Nina at the Village Gate
|Nina Simone at the Village Gate|
|Live album by Nina Simone|
|Recorded||Live at The Village Gate, New York City, 1961|
|Genre||Vocal, jazz, blues, folk|
|Nina Simone chronology|
Nina Simone at the Village Gate (1962) is an album by singer/pianist/songwriter Nina Simone (1933-2003). It was her third live album for Colpix recorded at The Village Gate, a nightclub in Greenwich Village, New York. It is particularly notable for the amount of folk songs and African related songs on the album early in Simone's career. Richard Pryor had one of his first nights as a comedian, opening for her.
Information about songs on this album
- "House of the Rising Sun", recorded few months prior to the version by Bob Dylan. It later became a big hit for The Animals in 1964. It is said that they were inspired by the Nina Simone version (although there is a lot of discussion about that).
- "Just in Time" was used at the end of the movie Before Sunset (2004).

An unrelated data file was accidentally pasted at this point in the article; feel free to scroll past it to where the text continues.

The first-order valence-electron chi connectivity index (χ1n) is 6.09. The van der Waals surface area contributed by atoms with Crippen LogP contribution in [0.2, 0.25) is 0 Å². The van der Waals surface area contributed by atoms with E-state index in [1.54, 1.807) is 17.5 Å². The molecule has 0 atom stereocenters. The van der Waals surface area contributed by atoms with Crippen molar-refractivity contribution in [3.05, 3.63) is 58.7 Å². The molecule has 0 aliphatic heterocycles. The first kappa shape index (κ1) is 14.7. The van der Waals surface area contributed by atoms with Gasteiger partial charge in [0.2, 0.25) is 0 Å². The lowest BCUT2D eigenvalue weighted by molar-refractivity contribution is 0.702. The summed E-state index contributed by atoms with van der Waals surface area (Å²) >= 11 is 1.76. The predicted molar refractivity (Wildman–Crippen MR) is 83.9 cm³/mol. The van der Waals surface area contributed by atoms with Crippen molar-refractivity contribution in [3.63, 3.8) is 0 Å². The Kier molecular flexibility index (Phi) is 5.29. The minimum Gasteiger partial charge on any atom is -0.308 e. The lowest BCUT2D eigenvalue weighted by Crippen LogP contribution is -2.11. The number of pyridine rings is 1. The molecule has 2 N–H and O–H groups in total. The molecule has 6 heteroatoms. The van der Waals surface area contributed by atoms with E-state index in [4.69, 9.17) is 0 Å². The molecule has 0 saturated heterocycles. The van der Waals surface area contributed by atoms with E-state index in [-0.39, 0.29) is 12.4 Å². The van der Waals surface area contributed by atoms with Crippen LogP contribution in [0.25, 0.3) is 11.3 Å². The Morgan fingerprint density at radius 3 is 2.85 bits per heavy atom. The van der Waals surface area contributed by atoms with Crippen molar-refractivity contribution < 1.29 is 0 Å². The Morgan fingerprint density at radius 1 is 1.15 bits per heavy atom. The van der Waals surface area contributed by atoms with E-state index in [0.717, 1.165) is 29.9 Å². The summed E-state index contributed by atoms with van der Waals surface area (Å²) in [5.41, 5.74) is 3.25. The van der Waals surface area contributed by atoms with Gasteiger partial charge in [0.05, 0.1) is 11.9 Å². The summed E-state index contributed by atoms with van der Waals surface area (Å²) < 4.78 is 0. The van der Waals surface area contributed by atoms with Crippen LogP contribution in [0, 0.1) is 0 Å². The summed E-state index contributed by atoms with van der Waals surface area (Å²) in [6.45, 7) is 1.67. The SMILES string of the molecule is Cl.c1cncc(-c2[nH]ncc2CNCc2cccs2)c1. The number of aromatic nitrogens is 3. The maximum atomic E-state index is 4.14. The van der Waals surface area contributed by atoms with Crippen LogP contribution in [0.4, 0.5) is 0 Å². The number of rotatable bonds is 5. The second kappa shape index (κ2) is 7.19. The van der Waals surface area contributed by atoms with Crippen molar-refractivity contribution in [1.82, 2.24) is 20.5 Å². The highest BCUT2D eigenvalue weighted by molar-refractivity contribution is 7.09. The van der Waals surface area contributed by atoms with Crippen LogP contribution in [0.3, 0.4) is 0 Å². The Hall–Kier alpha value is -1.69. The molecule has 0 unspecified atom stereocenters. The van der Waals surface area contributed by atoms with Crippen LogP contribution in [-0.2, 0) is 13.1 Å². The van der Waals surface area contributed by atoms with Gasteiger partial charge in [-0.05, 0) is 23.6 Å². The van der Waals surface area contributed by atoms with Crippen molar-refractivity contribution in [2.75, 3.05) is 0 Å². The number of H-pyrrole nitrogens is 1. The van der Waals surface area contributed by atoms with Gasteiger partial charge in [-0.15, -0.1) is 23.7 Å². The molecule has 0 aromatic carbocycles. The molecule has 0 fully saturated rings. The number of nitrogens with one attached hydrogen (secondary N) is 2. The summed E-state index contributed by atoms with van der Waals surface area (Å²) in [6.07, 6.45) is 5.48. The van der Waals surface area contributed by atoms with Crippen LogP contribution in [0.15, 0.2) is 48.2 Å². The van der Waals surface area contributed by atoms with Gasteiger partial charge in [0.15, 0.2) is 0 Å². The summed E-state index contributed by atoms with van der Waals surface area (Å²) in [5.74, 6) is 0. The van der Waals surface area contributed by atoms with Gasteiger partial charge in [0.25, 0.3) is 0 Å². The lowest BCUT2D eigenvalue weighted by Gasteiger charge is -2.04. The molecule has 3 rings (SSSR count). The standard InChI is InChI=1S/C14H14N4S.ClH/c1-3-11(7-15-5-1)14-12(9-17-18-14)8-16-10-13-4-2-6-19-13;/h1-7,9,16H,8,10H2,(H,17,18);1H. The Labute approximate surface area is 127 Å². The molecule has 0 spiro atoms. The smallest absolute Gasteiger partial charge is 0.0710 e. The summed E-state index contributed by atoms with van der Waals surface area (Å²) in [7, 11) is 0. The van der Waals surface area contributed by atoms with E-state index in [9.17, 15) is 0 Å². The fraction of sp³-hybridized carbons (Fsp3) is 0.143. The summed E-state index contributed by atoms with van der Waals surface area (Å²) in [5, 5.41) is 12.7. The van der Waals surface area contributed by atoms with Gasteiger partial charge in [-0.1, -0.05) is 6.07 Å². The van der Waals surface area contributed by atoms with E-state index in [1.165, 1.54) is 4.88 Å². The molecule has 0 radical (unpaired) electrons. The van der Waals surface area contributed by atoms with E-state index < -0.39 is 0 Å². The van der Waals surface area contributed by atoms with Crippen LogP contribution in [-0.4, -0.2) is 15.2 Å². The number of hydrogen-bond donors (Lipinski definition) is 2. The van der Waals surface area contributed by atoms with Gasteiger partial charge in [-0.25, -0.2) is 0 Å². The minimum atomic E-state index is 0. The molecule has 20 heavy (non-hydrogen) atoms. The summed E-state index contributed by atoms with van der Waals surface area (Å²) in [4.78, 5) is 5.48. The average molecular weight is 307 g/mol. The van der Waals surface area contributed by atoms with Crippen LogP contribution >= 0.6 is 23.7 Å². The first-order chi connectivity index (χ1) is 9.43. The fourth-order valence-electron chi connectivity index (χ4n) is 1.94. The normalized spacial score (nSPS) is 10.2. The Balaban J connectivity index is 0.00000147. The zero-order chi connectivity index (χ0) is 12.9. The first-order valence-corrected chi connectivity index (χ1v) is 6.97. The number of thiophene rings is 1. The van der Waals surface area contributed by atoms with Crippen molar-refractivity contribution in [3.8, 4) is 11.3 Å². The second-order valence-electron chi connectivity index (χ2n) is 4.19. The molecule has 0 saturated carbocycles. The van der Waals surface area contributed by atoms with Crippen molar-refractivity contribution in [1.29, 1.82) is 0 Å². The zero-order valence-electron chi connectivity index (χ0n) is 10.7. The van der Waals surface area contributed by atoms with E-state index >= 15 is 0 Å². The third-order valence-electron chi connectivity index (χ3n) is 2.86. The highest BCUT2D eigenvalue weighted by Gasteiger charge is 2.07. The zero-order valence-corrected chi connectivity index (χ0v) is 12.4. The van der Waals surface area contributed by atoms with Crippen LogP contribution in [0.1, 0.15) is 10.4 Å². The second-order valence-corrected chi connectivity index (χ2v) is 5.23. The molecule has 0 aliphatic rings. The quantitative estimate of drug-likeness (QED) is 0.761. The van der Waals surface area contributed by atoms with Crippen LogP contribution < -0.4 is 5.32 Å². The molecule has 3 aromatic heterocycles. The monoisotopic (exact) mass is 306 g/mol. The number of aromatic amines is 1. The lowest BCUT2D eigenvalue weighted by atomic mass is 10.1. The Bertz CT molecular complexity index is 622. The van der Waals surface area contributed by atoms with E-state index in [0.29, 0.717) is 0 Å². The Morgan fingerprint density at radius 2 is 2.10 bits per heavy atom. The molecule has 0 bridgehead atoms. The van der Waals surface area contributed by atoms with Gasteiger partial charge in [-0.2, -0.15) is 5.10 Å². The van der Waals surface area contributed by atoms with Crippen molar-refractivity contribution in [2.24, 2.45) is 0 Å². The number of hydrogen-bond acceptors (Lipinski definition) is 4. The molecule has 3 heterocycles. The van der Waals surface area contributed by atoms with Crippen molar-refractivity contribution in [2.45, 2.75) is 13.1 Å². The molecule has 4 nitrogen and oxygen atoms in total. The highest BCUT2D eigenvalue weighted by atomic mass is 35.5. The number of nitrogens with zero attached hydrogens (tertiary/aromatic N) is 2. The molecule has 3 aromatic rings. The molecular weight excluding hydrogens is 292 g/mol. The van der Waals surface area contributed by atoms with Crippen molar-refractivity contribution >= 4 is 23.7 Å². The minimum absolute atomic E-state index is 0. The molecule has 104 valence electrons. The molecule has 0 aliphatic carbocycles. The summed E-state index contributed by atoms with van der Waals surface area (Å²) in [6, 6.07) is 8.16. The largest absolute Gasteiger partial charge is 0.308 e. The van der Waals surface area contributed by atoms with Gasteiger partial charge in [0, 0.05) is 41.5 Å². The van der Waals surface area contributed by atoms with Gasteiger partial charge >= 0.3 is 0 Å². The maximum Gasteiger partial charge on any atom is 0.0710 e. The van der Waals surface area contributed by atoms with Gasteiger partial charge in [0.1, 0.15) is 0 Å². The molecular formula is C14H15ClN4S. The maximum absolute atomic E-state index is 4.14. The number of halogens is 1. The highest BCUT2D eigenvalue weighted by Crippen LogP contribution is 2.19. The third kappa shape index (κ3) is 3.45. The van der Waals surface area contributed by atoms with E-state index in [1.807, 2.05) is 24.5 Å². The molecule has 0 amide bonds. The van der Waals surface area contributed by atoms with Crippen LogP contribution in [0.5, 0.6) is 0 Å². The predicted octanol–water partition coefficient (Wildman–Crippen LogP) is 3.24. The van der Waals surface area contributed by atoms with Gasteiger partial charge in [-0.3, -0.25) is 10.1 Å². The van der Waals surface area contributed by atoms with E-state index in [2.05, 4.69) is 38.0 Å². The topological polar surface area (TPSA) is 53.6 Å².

The record received a glowing response when reviewed in 2012 by Roland Ellis at Gaslight Records, being given a rating of 9.5/10. The “rawness” due to the simple recording technique he sees as a quality, that catches the “incredible atmosphere” of the nightclub and achieves “to present a young Nina Simone in her most real and free flowing state yet and this is perhaps most apparent in the way that her flawless vocal along with her innovative and dynamic piano playing shine through as effortless and unrivalled abilities without any need for recording studio gloss or trickery.”
- "Just in Time" (Adolph Green, Betty Comden, Jule Styne)
- "He Was Too Good to Me" (Richard Rodgers, Lorenz Hart)
- "House of the Rising Sun" (Josh White, Libby Reynolds Holmes, Nicholas Ray)
- "Bye Bye Blackbird" (instrumental) (Mort Dixon, Ray Henderson)
- "Brown Baby" (Oscar Brown)
- "Zungo" (Babatunde Olatunji)
- "If He Changed My Name" (Robert MacGimsey)
- "Children Go Where I Send You" (Nina Simone)
- Simone about Pryor's first night: “He shook like he had malaria, he was so nervous. I couldn't bear to watch him shiver, so I put my arms around him there in the dark and rocked him like a baby until he calmed down. The next night was the same, and the next, and I rocked him each time.” In: Nina Simone & Stephen Cleary, I Put a Spell on You, pp. 70-71
- Review at Gaslight Records